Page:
Second, Maneri seeks to preserve his violin in a loud context by adding electronic effects to his playing. Most of the tracks, indeed, hum with funky or electronica-based out-fusion. “W.W.P.” is a messy Bitches Brew-stew featuring lots of Ben Gerstein’s compelling trombone smears and the debut of Maneri’s electrically processed violin, an instrument that can’t help but remind of McLaughlin’s BB electric guitar. This track is particularly Milesian in the way the trombone rises occasionally with a lyrical line amidst the electric/percussive jumble. “Irenam” covers Bitches Brew territory at a slow/non-tempo, with Rainey masterfully playing in a DeJohnnette-like free groove. The most fully realized track in this vein, however, is “Wound”. Here, Taborn is featured mainly on acoustic piano, yet the menacing free-groove is no less compelling. This track crawls at a mostly free tempo, but the dialogue between the various soloists is gripping. The stabs of piano are in percussive conversation with Rainey’s drums, and Gerstein and Maneri seem to be telling midnight tales of murder in a dimly lit room.


“Howl in My Head/Motherless Child” and “Pentagon” succeed in a different ways. With processed drumming and an M-Base type bass line, we enter a decidedly off-kilter spaceway with a hip-hop heart. Sonja Maneri craggily sings “Sometimes I Feel like a Motherless Child” over a polyrhythmic funk groove. “Pentagon” features a Jon Hendricks sound-alike scat vocal (by dad Joe?) over tablas and synth. Both tracks—nods to Maneri’s parents, I suppose—have a terse wonder.


There are, perhaps, too many tracks here, however, that wander the Bitches Brew by-way for too long and with too little focus. Though I love the Rhodes playing by Taborn on “Witches Woo”, and though the trombone/string interaction on “An Angel Passes By” is again compelling, none of these wide-open tracks ever deigns to offer the listener a theme, a melody, a composed interlude, or a significantly contrasting section. If you go for this sort of improv out-funk kind of thing, each track is really cool, but the whole collection is somewhat tiresome. “War Room” is more aggressive and sharp than “Angel” (as you would imagine) and in a different tonal area than “Witches”, but the playing and approach is too similar on all three (and on “W.W.P.” and “Irenam”). The whole disc is an exhausting listen, even if careful attention to any one track is nicely repaid.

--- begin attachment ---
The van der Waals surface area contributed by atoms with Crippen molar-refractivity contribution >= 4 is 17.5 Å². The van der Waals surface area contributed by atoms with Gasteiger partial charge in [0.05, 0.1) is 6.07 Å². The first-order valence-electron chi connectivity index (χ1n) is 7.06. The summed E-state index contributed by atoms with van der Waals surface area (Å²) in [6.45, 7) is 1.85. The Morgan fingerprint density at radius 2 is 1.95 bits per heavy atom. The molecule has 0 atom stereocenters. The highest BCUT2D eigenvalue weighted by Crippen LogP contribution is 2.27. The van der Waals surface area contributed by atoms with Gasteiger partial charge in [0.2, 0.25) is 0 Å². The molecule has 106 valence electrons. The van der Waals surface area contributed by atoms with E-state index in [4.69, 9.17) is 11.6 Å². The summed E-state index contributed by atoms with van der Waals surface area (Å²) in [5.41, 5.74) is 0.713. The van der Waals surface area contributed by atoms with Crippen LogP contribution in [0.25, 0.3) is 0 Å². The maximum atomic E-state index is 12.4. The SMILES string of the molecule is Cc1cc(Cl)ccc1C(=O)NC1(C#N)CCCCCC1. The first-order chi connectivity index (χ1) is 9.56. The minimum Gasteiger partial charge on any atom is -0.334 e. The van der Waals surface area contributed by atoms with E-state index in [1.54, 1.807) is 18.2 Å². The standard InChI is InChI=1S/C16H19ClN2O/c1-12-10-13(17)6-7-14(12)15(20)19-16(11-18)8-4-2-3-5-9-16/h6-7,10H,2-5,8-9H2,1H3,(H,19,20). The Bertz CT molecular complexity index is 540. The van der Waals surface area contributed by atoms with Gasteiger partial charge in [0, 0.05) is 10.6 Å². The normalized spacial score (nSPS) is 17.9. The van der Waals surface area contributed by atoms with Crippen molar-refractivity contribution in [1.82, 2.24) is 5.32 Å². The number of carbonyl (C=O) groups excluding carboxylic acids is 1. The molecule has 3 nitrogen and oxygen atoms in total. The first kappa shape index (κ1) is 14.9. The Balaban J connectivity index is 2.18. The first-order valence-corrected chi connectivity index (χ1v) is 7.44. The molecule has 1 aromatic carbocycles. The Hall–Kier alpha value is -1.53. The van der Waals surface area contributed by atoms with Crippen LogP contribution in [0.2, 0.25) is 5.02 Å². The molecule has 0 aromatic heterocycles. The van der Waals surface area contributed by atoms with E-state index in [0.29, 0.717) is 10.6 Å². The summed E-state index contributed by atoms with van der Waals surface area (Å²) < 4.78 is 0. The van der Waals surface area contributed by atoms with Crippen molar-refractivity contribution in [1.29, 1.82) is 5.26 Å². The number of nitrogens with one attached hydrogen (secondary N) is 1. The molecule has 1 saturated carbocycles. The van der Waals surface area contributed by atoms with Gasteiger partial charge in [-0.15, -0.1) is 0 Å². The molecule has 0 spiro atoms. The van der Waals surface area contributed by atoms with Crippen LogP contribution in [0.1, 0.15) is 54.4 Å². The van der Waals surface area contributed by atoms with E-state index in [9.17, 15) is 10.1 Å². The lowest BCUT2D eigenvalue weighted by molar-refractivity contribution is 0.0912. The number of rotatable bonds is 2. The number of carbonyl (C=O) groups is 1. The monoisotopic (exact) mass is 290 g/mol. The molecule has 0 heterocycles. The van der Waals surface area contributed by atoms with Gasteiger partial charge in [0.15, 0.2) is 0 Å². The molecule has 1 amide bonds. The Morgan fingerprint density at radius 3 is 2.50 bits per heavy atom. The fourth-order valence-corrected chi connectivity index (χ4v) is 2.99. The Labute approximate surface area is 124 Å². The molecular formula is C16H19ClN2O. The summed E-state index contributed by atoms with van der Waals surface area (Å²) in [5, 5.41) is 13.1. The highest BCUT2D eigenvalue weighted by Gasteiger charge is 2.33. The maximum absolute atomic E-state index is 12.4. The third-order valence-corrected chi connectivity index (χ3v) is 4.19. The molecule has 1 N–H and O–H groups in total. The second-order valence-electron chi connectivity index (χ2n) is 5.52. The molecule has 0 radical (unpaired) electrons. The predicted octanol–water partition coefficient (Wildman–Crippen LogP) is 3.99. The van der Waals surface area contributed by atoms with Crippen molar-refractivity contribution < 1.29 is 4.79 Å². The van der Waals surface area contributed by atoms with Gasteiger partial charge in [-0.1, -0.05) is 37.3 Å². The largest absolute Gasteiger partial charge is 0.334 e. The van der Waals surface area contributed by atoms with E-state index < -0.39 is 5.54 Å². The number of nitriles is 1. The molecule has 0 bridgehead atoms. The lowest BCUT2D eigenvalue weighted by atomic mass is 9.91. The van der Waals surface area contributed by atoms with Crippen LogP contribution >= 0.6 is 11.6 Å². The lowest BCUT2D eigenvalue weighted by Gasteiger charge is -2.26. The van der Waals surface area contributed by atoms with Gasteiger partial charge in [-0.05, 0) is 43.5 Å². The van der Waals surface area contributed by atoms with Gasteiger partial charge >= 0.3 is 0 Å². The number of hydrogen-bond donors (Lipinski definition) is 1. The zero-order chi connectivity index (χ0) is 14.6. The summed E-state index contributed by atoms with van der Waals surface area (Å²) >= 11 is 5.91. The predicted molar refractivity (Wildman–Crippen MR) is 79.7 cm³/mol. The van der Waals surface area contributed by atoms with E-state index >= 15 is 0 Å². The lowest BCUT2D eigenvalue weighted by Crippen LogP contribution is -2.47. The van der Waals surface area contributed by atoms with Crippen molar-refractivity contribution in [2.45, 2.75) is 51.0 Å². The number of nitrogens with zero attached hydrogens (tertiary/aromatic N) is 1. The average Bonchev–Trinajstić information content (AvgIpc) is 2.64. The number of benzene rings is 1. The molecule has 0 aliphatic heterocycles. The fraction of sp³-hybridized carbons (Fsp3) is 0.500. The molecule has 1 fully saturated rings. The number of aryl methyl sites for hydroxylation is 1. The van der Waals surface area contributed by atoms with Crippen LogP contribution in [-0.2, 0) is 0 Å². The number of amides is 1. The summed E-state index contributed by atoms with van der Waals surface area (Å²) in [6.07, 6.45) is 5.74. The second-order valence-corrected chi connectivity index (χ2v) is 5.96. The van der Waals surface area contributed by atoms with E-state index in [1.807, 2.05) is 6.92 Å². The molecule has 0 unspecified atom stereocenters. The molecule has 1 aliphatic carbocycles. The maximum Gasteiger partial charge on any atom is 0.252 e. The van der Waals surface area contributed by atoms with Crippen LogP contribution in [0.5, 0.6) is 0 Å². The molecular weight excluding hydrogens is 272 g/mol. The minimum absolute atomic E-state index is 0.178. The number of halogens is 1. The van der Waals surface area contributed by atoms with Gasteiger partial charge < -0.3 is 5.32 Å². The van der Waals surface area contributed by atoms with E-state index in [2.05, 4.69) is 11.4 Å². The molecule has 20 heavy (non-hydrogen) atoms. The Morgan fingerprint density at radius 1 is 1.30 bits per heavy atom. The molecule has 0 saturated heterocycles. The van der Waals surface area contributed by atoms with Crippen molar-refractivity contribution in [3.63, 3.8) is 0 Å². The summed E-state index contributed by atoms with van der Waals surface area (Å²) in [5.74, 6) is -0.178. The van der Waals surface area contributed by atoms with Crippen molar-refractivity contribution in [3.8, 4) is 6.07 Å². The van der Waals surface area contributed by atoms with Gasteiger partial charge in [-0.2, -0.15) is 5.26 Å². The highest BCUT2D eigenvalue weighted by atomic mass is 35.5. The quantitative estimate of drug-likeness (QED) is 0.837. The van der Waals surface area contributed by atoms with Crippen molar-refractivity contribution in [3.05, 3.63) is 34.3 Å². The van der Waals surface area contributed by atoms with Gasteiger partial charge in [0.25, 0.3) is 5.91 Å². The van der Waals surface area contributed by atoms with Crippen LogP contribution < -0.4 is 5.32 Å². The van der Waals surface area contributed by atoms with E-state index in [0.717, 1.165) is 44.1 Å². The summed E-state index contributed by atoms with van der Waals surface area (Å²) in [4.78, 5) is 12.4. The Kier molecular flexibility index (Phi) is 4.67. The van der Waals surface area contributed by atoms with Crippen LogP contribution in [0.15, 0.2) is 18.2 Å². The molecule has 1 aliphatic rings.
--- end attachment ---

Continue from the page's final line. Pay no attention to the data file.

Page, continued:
It’s worth, however, singling out the last track. “America” is a strange and wonderful conclusion, again featuring Maneri’s overdubbed string ensemble in quavering, microtonal glory. After an album with song titles like “Pentagon”, “War Room”, “The Fallen”, and “Wound”, we reach a recording of the patriotic song so many of us have sung in third grade assemblies over the years. “America! America! God shed his grace on thee.” The dense jungle of sonic street-fighting that is so much of this album is healed by an otherworldly version of one of our nation’s anthems, played to disorient us and also ground us. The melody comes through vaguely at first and then with greater clarity, as if Maneri were wishing our country a passage of similar definition and rediscovery. We start with so many war themes and wind up, “from sea to shining sea,” thinking again about home.


For me, it makes it seem that repeating the whole record will be a daunting task, but maybe something I need to do.

Rating:

Will Layman is a writer, teacher and musician living in the Washington, DC area. He is a contributor to National Public Radio and frequently appears as a guest on WNYC's "Soundcheck" as a jazz critic. He plays both funk and jazz in the bars and clubs in and near the nation's capital. His fiction and humor appear in print and online.